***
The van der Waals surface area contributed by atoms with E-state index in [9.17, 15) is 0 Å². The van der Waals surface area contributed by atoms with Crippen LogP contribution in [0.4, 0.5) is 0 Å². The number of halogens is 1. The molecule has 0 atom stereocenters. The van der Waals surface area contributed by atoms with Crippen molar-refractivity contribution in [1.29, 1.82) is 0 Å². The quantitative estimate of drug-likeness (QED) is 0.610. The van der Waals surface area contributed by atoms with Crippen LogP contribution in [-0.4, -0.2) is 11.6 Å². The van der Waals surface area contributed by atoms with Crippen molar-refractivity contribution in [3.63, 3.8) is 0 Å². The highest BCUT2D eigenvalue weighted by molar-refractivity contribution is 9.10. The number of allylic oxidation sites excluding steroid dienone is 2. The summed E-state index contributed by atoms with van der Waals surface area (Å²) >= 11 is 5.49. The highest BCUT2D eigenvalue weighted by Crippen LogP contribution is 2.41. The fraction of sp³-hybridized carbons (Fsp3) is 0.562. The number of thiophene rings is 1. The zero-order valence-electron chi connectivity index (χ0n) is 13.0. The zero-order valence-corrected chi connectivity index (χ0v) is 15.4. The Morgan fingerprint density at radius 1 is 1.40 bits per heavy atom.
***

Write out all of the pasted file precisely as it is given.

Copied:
The van der Waals surface area contributed by atoms with E-state index in [9.17, 15) is 0 Å². The van der Waals surface area contributed by atoms with Crippen LogP contribution in [0.4, 0.5) is 0 Å². The number of halogens is 1. The molecule has 0 atom stereocenters. The van der Waals surface area contributed by atoms with Crippen molar-refractivity contribution in [1.29, 1.82) is 0 Å². The quantitative estimate of drug-likeness (QED) is 0.610. The van der Waals surface area contributed by atoms with Crippen LogP contribution in [-0.4, -0.2) is 11.6 Å². The van der Waals surface area contributed by atoms with Crippen molar-refractivity contribution in [3.63, 3.8) is 0 Å². The highest BCUT2D eigenvalue weighted by molar-refractivity contribution is 9.10. The number of allylic oxidation sites excluding steroid dienone is 2. The summed E-state index contributed by atoms with van der Waals surface area (Å²) >= 11 is 5.49. The highest BCUT2D eigenvalue weighted by Crippen LogP contribution is 2.41. The fraction of sp³-hybridized carbons (Fsp3) is 0.562. The number of thiophene rings is 1. The zero-order valence-electron chi connectivity index (χ0n) is 13.0. The zero-order valence-corrected chi connectivity index (χ0v) is 15.4. The Morgan fingerprint density at radius 1 is 1.40 bits per heavy atom.